ids = []
with open(expanduser('~/.octoprint/config.yaml'), "r") as stream:
    config = yaml.safe_load(stream)
    plugins = config['plugins']
    ids = [k for k in plugins.keys() if k not in plugins['_disabled'] + ['_disabled']]

import urllib.request, json 
with urllib.request.urlopen("https://plugins.octoprint.org/plugins.json") as url:
    plugins = json.loads(url.read().decode())
    for plugin in plugins:
        if plugin['id'] in ids:
            print('pip install', plugin['archive'])

Thanks Mate, this helped me fix this issue for me.

For others who have run into this issue, you will also need to upgrade your haproxy file as @jneilliii has mentioned. edit /etc/haproxy/haproxy.cfg to the following and then restart haproxy service:

        maxconn 4096
        user haproxy
        group haproxy
        log /dev/log local1 debug
        tune.ssl.default-dh-param 2048

        log     global
        mode    http
        compression algo gzip
        option  httplog
        option  dontlognull
        retries 3
        option redispatch
        option http-server-close
        option forwardfor
        maxconn 2000
        timeout connect 5s
        timeout client  15m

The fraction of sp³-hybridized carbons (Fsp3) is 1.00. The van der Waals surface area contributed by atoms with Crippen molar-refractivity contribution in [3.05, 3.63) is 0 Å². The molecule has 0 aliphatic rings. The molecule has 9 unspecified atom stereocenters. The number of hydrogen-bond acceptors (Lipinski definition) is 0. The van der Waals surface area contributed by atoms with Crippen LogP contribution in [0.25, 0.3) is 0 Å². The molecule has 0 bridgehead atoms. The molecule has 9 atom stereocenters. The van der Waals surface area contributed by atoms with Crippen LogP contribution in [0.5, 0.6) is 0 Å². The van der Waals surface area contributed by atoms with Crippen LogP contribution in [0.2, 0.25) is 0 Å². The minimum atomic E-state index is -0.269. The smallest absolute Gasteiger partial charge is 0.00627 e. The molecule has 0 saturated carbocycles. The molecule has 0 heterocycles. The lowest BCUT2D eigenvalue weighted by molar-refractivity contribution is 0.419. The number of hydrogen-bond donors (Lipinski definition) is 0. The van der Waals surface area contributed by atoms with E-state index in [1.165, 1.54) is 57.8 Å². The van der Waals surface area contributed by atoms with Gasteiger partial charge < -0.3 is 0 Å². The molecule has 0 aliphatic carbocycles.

timeout server  15m

frontend public
        bind :::80 v4v6
        bind :::443 v4v6 ssl crt /etc/ssl/snakeoil.pem
        option forwardfor except
        use_backend webcam if { path_beg /webcam/ }
        use_backend webcam_hls if { path_beg /hls/ }
        use_backend webcam_hls if { path_beg /jpeg/ }
        default_backend octoprint

backend octoprint
        acl needs_scheme req.hdr_cnt(X-Scheme) eq 0

        http-request replace-path ^([^\ :]*)\ /(.*) \1\ /\2
        http-request add-header X-Scheme https if needs_scheme { ssl_fc }
        http-request add-header X-Scheme http if needs_scheme !{ ssl_fc }
        option forwardfor
        server octoprint1
        errorfile 503 /etc/haproxy/errors/503-no-octoprint.http

backend webcam
        http-request replace-path /webcam/(.*) /\1
        server webcam1
        errorfile 503 /etc/haproxy/errors/503-no-webcam.http

backend webcam_hls
        server webcam_hls_1
        errorfile 503 /etc/haproxy/errors/503-no-webcam-hls.http

If you only fixed that issue, you'd still have a number of errors in octoprint.log. some of the other errors I ran into (so hopefully other searching for the issues find this thread):

CRITICAL - Could not initialize plugin manager: cannot import name 'dist' from 'distutils' (/home/pi/oprint/lib/python3.7/distutils/__init__.py)
Could not find platform independent libraries <prefix>
"ImportError: No module named encodings"

And a few others